Going off to look for the samples, I started the trip at 4:30 a.m. from Valencia, Venezuela. The road trip lasted nine hours and I only stopped to get gas or a soda. By 1:30 in the afternoon, I was unloading the nets, containers, and the photography and video gear.

Collection

I began by taking pictures of the fish’s pristine habitat before I brought out a net for collection. I also took the water parameters and jotted down all of the data just as Provenzano had advised. Once everything was written down, I shot some video of them, which happened to be a much easier task than photographing them.

My camera kept focusing on the aquatic plants behind the inch-long fish, and regardless of the mode I set my camera to, it was difficult to hold focus due to their size and speed. I settled on focusing manually for complete control, but capturing the fish remained an almost impossible task as they swam against the water current. My solution was simply to go by quantity and luck—the more pictures I took, the higher my chances were of getting a fish in focus.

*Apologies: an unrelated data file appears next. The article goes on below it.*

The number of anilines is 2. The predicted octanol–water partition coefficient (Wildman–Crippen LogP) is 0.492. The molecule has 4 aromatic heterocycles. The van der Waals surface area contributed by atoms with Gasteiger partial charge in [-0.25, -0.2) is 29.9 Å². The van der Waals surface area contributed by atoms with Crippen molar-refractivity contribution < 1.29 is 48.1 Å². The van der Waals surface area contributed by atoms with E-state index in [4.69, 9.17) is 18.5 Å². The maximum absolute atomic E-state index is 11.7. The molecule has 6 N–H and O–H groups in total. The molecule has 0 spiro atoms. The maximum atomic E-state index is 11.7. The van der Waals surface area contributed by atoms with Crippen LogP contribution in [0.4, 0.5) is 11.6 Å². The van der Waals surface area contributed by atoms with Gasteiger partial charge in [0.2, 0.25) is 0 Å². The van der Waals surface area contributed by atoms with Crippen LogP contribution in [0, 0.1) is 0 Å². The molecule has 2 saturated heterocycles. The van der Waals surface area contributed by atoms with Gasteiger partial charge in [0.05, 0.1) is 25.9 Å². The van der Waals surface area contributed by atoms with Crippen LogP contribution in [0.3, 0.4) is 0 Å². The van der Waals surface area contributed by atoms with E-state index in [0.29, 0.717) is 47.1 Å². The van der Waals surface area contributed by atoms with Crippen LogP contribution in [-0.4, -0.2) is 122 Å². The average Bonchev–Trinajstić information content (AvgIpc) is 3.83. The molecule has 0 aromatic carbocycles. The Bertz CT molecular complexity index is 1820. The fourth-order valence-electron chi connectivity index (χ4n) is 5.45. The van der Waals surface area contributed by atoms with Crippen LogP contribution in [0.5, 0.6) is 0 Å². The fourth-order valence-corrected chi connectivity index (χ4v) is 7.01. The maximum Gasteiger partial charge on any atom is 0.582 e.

After taking approximately 90 pictures, I wound up with three to five decent ones. On a second expedition with George Fear and Oliver Lucanus, we collected some and took pictures of them in a small aquarium placed between two tree branches. When the fish became stressed they started to lose the intensity of the red pattern, but not completely—it was still visible but less pronounced.

After the video and photography session had ended, I collected some with a net and returned home.

 
Collection Information
Date: April 11, 2008

Locality: Venezuela, Apure State, Cinaruco Capanaparo National Park, Caño La Pica, Tributary of the Capanaparo River

Temperature: 28.3°C (83°F)
pH: 5.2
Substrate: Yellowish sand with low silt content

Aquatic Plants: Ludwigia inclinata var. “verticillata,” Ludwigia sidioides

Collection Method: Two medium-sized aquarium hand nets
 
Finding the Results

A few months later, I gave the collected specimens to Carlos, a professor in the Department of Biology at the University of Carabobo and a former student of Prof. Francisco Provenzano. After asking him to take a look at the samples, he very kindly gave me the following results, which I used to compare with the stictus data.

 

Half-red Hemigrammus    Hemigrammus stictus

Dorsal Rays      11    25
Anal Rays 25    26 to 31